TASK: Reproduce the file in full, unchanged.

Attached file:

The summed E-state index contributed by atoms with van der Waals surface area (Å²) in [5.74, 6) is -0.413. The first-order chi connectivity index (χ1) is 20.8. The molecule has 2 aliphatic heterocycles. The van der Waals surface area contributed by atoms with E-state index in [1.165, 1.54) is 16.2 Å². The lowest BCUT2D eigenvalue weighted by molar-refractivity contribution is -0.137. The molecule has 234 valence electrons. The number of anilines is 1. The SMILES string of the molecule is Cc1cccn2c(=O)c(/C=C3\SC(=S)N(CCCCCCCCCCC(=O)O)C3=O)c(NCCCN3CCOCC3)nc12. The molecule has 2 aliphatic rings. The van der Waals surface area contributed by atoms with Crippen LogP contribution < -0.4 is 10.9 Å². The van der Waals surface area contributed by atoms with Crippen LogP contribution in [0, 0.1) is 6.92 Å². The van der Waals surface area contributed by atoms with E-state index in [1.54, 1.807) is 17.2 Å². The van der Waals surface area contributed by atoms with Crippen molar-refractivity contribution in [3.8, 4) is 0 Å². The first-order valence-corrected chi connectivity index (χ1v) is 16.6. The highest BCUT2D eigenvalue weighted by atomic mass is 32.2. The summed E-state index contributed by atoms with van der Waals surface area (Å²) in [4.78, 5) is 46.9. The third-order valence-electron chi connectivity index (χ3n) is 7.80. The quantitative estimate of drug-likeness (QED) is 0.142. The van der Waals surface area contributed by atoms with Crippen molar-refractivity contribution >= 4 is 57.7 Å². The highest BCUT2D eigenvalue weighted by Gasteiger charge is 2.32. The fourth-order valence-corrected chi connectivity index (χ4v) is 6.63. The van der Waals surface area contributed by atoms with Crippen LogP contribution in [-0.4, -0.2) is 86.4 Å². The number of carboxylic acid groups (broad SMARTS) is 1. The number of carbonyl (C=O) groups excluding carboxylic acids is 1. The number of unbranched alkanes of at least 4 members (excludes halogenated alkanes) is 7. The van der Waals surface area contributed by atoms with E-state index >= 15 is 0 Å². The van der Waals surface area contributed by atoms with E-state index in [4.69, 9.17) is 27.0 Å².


The summed E-state index contributed by atoms with van der Waals surface area (Å²) in [5.74, 6) is -0.413. The first-order chi connectivity index (χ1) is 20.8. The molecule has 2 aliphatic heterocycles. The van der Waals surface area contributed by atoms with E-state index in [1.165, 1.54) is 16.2 Å². The lowest BCUT2D eigenvalue weighted by molar-refractivity contribution is -0.137. The molecule has 234 valence electrons. The number of anilines is 1. The SMILES string of the molecule is Cc1cccn2c(=O)c(/C=C3\SC(=S)N(CCCCCCCCCCC(=O)O)C3=O)c(NCCCN3CCOCC3)nc12. The molecule has 2 aliphatic rings. The van der Waals surface area contributed by atoms with Crippen LogP contribution < -0.4 is 10.9 Å². The van der Waals surface area contributed by atoms with Crippen LogP contribution in [0, 0.1) is 6.92 Å². The van der Waals surface area contributed by atoms with E-state index in [1.54, 1.807) is 17.2 Å². The van der Waals surface area contributed by atoms with Crippen molar-refractivity contribution in [3.8, 4) is 0 Å². The first-order valence-corrected chi connectivity index (χ1v) is 16.6. The highest BCUT2D eigenvalue weighted by atomic mass is 32.2. The summed E-state index contributed by atoms with van der Waals surface area (Å²) in [4.78, 5) is 46.9. The third-order valence-electron chi connectivity index (χ3n) is 7.80. The quantitative estimate of drug-likeness (QED) is 0.142. The van der Waals surface area contributed by atoms with Crippen molar-refractivity contribution >= 4 is 57.7 Å². The highest BCUT2D eigenvalue weighted by Gasteiger charge is 2.32. The fourth-order valence-corrected chi connectivity index (χ4v) is 6.63. The van der Waals surface area contributed by atoms with Crippen LogP contribution in [-0.4, -0.2) is 86.4 Å². The number of carboxylic acid groups (broad SMARTS) is 1. The number of carbonyl (C=O) groups excluding carboxylic acids is 1. The number of unbranched alkanes of at least 4 members (excludes halogenated alkanes) is 7. The van der Waals surface area contributed by atoms with E-state index >= 15 is 0 Å². The van der Waals surface area contributed by atoms with E-state index in [4.69, 9.17) is 27.0 Å².